© Copyright Walter Baxter and licensed for reuse under this Creative Commons Licence

© Copyright Walter Baxter and licensed for reuse under this Creative Commons Licence

Wings fit for purpose

There are many seasons in life.  Sometimes they can be trying but we can be encouraged as Christians that God has His hand on all things.  I believe we can take great encouragement from the life lessons demonstrated in nature…

I once read that as a butterfly readies to leave the cocoon it wriggles and writhes, struggling to break free. This battle can last several days. During this time its ceaseless motion encourages blood flow and flexes muscles in the newly formed wings. At the appointed time the struggle ends. The butterfly emerges and flutters away. The relentless battle produced wings fit for purpose. Not only that but the time spent in the cocoon was a time of maturing and change. The caterpillar was transformed into the adult butterfly – a symbol of beauty. Continue reading

Shangri-la

The third and final article in a Himalayan-themed series looks at what we can learn from the people of the region.

In East Asian mythology Shangri-la is a mystical paradise, a magical valley hidden somewhere in the fastness of the Himalayas. Travellers lucky enough to find this perfect place never want to leave, for it surpasses all others in peace, tranquillity and beauty. A fanciful story perhaps, but there just might be a grain of truth in there somewhere. For in remote parts of the Himalayas – as well as in other quieter corners of the planet – we find communities who, as a result of their limited contact with the frenetic modern world, have managed to retain important principles that are cornerstones of any idyllic existence: simplicity, community and ecology. Continue reading

Treehugger Gospel

Three trees waymark the Christian story – and our own.

I think that I shall never see a poem lovely as a tree…

Poems are made by fools like me, but only God can make a tree.

Joyce Kilmer

Trees are incredible. They are the pinnacles of creation, the tallest, largest and oldest living things. And while, strictly speaking, algal plants (phytoplankton) in the oceans produce more oxygen than them, it is trees – especially tropical rainforests – that have captured the public’s imagination as the ‘lungs of the planet’. We depend on them for many other practical things too, like timber, nuts and fruit. But we also depend on their beauty and magnificence to enchant and inspire us, to herald the passage of the seasons. A world without trees would be no world at all.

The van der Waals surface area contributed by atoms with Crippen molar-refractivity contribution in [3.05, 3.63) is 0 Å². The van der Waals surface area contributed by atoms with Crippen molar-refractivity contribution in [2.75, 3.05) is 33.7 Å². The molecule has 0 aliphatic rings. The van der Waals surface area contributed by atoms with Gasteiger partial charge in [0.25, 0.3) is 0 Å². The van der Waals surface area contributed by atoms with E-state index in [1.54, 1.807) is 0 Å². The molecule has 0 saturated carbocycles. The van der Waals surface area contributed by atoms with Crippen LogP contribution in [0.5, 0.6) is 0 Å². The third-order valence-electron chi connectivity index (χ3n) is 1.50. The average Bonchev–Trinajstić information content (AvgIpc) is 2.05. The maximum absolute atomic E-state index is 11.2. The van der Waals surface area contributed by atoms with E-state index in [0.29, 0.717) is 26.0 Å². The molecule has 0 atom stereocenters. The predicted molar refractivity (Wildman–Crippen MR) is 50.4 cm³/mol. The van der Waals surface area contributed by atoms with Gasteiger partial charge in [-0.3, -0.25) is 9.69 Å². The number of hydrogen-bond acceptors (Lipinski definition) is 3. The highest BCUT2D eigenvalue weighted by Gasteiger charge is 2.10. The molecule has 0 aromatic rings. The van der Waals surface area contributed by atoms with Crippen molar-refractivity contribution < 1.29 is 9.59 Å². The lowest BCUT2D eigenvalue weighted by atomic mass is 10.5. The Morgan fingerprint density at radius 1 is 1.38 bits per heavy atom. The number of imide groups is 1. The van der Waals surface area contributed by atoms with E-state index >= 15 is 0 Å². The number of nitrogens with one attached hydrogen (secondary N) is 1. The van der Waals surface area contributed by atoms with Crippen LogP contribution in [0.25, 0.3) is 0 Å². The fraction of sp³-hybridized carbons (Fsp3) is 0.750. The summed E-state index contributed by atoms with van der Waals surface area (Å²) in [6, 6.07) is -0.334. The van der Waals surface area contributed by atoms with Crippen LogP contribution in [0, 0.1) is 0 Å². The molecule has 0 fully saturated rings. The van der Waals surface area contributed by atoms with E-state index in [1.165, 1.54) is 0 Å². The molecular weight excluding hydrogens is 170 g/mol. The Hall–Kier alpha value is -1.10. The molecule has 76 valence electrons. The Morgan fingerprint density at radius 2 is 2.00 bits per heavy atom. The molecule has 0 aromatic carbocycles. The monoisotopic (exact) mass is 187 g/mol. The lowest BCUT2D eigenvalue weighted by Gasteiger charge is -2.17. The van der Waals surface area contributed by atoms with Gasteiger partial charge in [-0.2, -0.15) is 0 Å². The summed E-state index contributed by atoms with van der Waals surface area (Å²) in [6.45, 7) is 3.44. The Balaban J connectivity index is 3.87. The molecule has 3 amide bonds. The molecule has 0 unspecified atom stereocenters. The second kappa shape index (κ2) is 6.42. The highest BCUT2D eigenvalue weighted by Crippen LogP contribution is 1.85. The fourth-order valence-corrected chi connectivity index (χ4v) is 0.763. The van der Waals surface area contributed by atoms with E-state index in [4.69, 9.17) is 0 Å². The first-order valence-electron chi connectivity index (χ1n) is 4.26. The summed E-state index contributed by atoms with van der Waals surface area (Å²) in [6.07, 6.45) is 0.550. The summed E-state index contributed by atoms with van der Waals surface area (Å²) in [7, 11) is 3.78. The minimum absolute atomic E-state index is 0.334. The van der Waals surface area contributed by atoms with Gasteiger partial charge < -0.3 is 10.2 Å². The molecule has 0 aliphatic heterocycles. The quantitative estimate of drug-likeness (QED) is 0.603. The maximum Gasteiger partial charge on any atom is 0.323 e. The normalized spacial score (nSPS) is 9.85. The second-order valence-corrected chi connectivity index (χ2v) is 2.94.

Continue reading

The edges of His ways

The mountains speak of the greatness of God.  My second in a series of three blogs from the Himalayas discusses.

I’ve spent the last couple of weeks in the Everest region of Nepal, setting up a research project on people and snow leopards.  Nowhere is the vastness of the mountains as apparent as here.  Between the Khumbu glacier that tumbles from its eastern flank to the summit of the world’s highest mountain is a distance of over 3,500 vertical metres (11,550ft), more than three times the height of Ireland’s highest peak, Carrauntoohill.  And this reached from a base camp of around 5,300m/17,500ft that is already higher than any point in the whole of Europe.

Continue reading

The Next Generation

In about two weeks our first born is due. This fills me with a nervous excitement that I have also felt before rugby matches or when I’m about to explore a new trail on my bike (not to trivialise parenthood of course). However, it has also got me thinking about my beliefs and the beliefs that my wife and I want to model as parents.

Part of the reason I got involved in the conservation sector was because of an ideal – I believed and still believe that God created the universe, said that it was good, and placed humans in it to look after it. Adams first job, after all, was to tend the garden. While there will always be the need to use parts of creation to sustain human life, there will never be justification for the reckless destruction of the things that God has made, which are also a glimpse of his glory.

Continue reading

Zombie theology

Holism, not dualism, should underpin our Christian faith, including in our relationships with nature.

Zombies stalk our churches.  They shuffle down the aisles, present in body, absent in spirit.  They have eyes but do not see and ears but do not hear.  These zombie Christians sniff out any scent of abundant life in the church and devour it, intent on reducing the earthly kingdom of God to just a waiting room for eternity.  Tackling poverty and injustice leaves a bitter taste in their mouth, caring for creation makes them choke.

Admittedly, there is such a thing as murdering a metaphor, even an undead one.  But the purpose of this caricature is to point out the negative dualism that is at the root of some Christians’ engagement with the world around them, including hostile or ambivalent attitudes towards the environment, poverty alleviation and other aspects of our physical existence.  This article will argue that not only is this zombie theology damaging and inconsistent in numerous ways, but that it is actually heavily influenced by ideas outside of the Christian worldview.  It will also suggest that the positive biblical alternative is to look at life holistically, accepting and marveling at the interconnection and interdependence of all God’s created order. Continue reading